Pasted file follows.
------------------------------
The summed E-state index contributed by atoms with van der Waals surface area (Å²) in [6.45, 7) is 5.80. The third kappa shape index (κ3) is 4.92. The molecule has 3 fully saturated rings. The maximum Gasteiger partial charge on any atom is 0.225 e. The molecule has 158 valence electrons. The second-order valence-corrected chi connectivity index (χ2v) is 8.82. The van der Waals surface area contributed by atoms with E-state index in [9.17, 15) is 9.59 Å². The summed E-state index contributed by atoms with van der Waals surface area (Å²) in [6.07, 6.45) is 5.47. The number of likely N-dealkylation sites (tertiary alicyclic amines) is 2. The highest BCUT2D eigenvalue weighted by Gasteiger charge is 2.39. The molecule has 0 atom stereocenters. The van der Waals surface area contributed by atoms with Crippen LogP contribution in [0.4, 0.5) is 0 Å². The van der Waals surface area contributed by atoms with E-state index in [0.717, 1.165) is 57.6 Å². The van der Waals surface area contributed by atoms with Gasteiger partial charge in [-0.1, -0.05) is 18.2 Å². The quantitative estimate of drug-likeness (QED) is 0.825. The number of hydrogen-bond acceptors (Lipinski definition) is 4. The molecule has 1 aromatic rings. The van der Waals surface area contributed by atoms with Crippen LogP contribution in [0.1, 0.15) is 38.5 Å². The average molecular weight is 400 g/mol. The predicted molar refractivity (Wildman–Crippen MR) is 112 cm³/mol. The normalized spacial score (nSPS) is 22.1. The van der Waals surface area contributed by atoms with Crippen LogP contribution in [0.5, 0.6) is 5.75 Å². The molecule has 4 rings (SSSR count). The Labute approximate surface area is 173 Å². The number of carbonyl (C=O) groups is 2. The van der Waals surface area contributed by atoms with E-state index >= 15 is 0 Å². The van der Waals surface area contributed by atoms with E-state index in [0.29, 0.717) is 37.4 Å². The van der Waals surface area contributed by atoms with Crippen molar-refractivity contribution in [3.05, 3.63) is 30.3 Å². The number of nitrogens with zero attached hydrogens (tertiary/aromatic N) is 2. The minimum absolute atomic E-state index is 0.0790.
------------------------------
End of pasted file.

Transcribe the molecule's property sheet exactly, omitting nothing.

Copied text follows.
The summed E-state index contributed by atoms with van der Waals surface area (Å²) in [6.45, 7) is 5.80. The third kappa shape index (κ3) is 4.92. The molecule has 3 fully saturated rings. The maximum Gasteiger partial charge on any atom is 0.225 e. The molecule has 158 valence electrons. The second-order valence-corrected chi connectivity index (χ2v) is 8.82. The van der Waals surface area contributed by atoms with E-state index in [9.17, 15) is 9.59 Å². The summed E-state index contributed by atoms with van der Waals surface area (Å²) in [6.07, 6.45) is 5.47. The number of likely N-dealkylation sites (tertiary alicyclic amines) is 2. The highest BCUT2D eigenvalue weighted by Gasteiger charge is 2.39. The molecule has 0 atom stereocenters. The van der Waals surface area contributed by atoms with Crippen LogP contribution in [0.4, 0.5) is 0 Å². The van der Waals surface area contributed by atoms with E-state index in [0.717, 1.165) is 57.6 Å². The van der Waals surface area contributed by atoms with Gasteiger partial charge in [-0.1, -0.05) is 18.2 Å². The quantitative estimate of drug-likeness (QED) is 0.825. The number of hydrogen-bond acceptors (Lipinski definition) is 4. The molecule has 1 aromatic rings. The van der Waals surface area contributed by atoms with Crippen LogP contribution in [0.1, 0.15) is 38.5 Å². The average molecular weight is 400 g/mol. The predicted molar refractivity (Wildman–Crippen MR) is 112 cm³/mol. The normalized spacial score (nSPS) is 22.1. The van der Waals surface area contributed by atoms with Crippen LogP contribution in [0.5, 0.6) is 5.75 Å². The molecule has 4 rings (SSSR count). The Labute approximate surface area is 173 Å². The number of carbonyl (C=O) groups is 2. The van der Waals surface area contributed by atoms with E-state index >= 15 is 0 Å². The van der Waals surface area contributed by atoms with E-state index in [0.29, 0.717) is 37.4 Å². The van der Waals surface area contributed by atoms with Crippen molar-refractivity contribution in [3.05, 3.63) is 30.3 Å². The number of nitrogens with zero attached hydrogens (tertiary/aromatic N) is 2. The minimum absolute atomic E-state index is 0.0790.